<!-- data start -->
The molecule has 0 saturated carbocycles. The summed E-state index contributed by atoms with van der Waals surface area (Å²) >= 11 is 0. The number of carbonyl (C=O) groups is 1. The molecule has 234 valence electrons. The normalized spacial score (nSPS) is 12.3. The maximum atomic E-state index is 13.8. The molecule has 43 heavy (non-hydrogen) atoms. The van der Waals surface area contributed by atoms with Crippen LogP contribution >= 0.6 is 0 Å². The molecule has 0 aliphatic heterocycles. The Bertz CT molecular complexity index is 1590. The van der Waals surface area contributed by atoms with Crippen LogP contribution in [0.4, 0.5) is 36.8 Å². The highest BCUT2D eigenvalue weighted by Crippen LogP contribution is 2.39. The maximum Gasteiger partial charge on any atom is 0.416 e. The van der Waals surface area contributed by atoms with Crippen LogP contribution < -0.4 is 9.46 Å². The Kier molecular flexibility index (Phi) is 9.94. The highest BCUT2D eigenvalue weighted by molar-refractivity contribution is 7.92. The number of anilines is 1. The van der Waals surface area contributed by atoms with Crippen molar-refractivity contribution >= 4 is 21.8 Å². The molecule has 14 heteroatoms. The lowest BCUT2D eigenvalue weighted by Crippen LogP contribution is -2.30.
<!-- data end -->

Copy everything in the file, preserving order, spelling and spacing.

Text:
The molecule has 0 saturated carbocycles. The summed E-state index contributed by atoms with van der Waals surface area (Å²) >= 11 is 0. The number of carbonyl (C=O) groups is 1. The molecule has 234 valence electrons. The normalized spacial score (nSPS) is 12.3. The maximum atomic E-state index is 13.8. The molecule has 43 heavy (non-hydrogen) atoms. The van der Waals surface area contributed by atoms with Crippen LogP contribution >= 0.6 is 0 Å². The molecule has 0 aliphatic heterocycles. The Bertz CT molecular complexity index is 1590. The van der Waals surface area contributed by atoms with Crippen LogP contribution in [0.4, 0.5) is 36.8 Å². The highest BCUT2D eigenvalue weighted by Crippen LogP contribution is 2.39. The maximum Gasteiger partial charge on any atom is 0.416 e. The van der Waals surface area contributed by atoms with Crippen LogP contribution < -0.4 is 9.46 Å². The Kier molecular flexibility index (Phi) is 9.94. The highest BCUT2D eigenvalue weighted by molar-refractivity contribution is 7.92. The number of anilines is 1. The van der Waals surface area contributed by atoms with Crippen molar-refractivity contribution >= 4 is 21.8 Å². The molecule has 14 heteroatoms. The lowest BCUT2D eigenvalue weighted by Crippen LogP contribution is -2.30.